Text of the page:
Cold Cold Hands

“Grandpa, my hands are cold and I can’t find my gloves” said a small whimpering six year old voice behind me. I laid down my ice fishing auger and turned to see two little bare red hands extended out to me in the freezing temperatures. No gloves, 100 yards away from the semi-warm fish house, freezing temperatures with below zero wind chill and my grandson had wandered across the ice to find me with no gloves on. I had asked him to stay in the fish house while I drilled more holes to look for better fishing. He didn’t.

I took off my gloves and cradled his in my warm hands and gently cradled them while warming them. While he tried unsuccessfully to hide sniffles I was feeling my own father cradling my hands 59 years ago while adventuring in the woods to look for the perfect Christmas tree. I had managed to get very cold, was near death and I was only five. My father told how his much older brother had warmed his hands at -30 temperatures as they gathered firewood. His brother also told him how to keep his hands warm when they start getting cold as he told me and as I had told my son (another story) and now my grandson.

It’s not good to be cold.

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My wife and I  stayed warm that day, caught fish

All other rules are associated with this rule. Another rule: don’t get wet (because you will get cold). Another: wear layers of warm enough clothes to keep you warm (or you will get cold). Yet another: keep active (or you will get cold).

My grandson violated about 10 rules for staying warm. After drilling holes through 18″ of ice and setting up our fold up fishing shelter, little man stepped into one of the 10″ augured holes up to his thigh in the icy water. I took his boot and sock off, wrung out the sock and boot lining, dumped the water out of his boot, took one of my boots off and a wool sock and put it on him. It was so big I folded it back over the foot for a double layer. I found a plastic bag to keep the sock and foot dry and put it up to his thigh under the pant-leg to keep him dry. Note to self: bring extra little clothing and gear next time. My grandson then left his gloves outside on the lake (lost them temporarily) because the fish house was warm enough.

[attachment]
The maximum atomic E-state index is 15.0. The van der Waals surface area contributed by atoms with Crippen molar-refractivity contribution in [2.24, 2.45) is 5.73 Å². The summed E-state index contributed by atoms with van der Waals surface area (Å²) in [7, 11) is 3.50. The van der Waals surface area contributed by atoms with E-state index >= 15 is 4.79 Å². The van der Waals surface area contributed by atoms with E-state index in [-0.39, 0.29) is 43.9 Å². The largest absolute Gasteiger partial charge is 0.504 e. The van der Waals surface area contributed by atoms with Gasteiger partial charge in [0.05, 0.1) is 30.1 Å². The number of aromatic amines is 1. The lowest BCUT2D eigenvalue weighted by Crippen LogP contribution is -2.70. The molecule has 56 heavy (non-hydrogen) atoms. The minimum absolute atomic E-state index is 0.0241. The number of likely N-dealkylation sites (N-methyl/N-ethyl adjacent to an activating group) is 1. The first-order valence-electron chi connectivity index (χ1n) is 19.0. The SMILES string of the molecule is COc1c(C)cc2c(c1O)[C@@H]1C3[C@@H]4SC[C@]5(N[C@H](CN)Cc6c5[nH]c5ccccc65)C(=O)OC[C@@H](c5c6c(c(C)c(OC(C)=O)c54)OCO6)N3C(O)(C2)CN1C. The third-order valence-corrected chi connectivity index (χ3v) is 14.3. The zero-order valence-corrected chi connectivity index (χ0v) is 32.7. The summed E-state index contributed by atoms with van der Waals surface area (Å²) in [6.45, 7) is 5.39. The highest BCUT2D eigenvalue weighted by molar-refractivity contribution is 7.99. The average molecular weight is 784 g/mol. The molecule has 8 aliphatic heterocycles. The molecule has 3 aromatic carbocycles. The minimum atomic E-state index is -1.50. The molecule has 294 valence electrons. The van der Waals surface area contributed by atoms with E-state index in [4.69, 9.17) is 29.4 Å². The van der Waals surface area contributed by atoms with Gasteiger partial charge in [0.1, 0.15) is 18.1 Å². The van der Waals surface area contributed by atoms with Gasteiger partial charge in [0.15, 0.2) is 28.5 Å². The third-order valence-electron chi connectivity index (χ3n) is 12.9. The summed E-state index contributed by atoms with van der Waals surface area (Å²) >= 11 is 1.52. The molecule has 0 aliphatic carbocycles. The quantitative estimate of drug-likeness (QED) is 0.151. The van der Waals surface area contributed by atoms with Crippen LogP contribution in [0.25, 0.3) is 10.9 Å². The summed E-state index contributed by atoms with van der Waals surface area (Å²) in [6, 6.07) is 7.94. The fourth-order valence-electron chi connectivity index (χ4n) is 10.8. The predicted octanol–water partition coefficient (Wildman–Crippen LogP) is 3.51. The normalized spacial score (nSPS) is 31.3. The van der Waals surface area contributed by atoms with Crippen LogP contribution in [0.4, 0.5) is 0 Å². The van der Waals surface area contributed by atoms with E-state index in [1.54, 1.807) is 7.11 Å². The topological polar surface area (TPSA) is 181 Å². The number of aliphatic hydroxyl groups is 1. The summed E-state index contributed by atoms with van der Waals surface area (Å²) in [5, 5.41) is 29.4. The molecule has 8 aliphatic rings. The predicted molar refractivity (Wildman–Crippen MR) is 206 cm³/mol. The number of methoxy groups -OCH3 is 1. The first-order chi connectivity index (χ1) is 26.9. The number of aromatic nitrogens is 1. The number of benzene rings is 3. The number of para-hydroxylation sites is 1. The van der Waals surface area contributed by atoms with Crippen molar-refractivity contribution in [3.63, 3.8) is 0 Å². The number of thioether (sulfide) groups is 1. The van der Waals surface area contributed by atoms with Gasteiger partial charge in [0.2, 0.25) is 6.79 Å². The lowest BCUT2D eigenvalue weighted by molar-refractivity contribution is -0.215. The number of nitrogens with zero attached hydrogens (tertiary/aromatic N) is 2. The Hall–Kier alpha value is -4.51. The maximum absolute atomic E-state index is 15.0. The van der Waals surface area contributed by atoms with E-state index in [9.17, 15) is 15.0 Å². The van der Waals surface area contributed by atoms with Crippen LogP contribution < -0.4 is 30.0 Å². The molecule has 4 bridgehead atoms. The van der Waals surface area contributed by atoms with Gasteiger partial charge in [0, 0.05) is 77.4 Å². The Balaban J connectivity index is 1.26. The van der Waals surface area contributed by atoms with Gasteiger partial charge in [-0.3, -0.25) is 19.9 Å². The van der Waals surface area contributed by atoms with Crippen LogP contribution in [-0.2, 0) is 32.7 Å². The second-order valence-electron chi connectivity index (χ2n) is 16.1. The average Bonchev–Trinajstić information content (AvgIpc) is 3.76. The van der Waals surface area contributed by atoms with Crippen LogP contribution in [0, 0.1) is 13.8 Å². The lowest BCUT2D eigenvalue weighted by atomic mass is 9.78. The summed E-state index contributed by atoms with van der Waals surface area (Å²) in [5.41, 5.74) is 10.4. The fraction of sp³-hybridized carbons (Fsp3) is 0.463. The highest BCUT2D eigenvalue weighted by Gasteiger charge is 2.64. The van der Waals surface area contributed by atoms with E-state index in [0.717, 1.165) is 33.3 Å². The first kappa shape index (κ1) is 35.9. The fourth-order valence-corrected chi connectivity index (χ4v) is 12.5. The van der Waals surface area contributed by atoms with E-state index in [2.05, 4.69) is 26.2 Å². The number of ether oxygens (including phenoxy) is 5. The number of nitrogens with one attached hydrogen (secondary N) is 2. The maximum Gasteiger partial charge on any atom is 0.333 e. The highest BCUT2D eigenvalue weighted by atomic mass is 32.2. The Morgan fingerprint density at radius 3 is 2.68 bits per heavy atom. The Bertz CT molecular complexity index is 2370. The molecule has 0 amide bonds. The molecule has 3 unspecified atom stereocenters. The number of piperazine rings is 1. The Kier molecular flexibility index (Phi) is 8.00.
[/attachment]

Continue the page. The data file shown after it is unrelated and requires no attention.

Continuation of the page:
Winter Pike on a spoon email
Catching fish through the ice with a stick, line and hook…it works well

My Perspective: it was a half mile hike across the lake against a chilly breeze pulling a sled loaded with all the ice fishing gear. I was hot and sweaty in the 15 minutes it took to get to the pickup at a brisk walk. My grandson sobbed all the way while I encouraged him to keep his hands (with his found gloves) under the armpits and keep moving to stay warm.

Grandsons perspective: We were miles from the pickup and grandpa made me run all the way back to warm me up, but it made my hands colder, my feet froze and my legs froze. Grandpa would’t let me ride in the sled (which would have made me warm) and I thought we would die.

  Some day little man, you will cradle your sons hands and remember grandpa (fondly).

A life perspective: My little guy thinks he got cold suddenly. He didn’t. It took time and a few wrong moves on his part. I knew he would feel warm within 5 minutes of getting to the pickup (he did). He got cold by not doing things to stay warm (as I suggested with warnings continuously).  He didn’t even know he was getting cold and there-in lies the danger. We easily drift toward cold family relationships, marriages, become obsolete in the work place, we don’t pay attention to the possibility of a meaningful relationship with God or just don’t pay attention to life itself around us.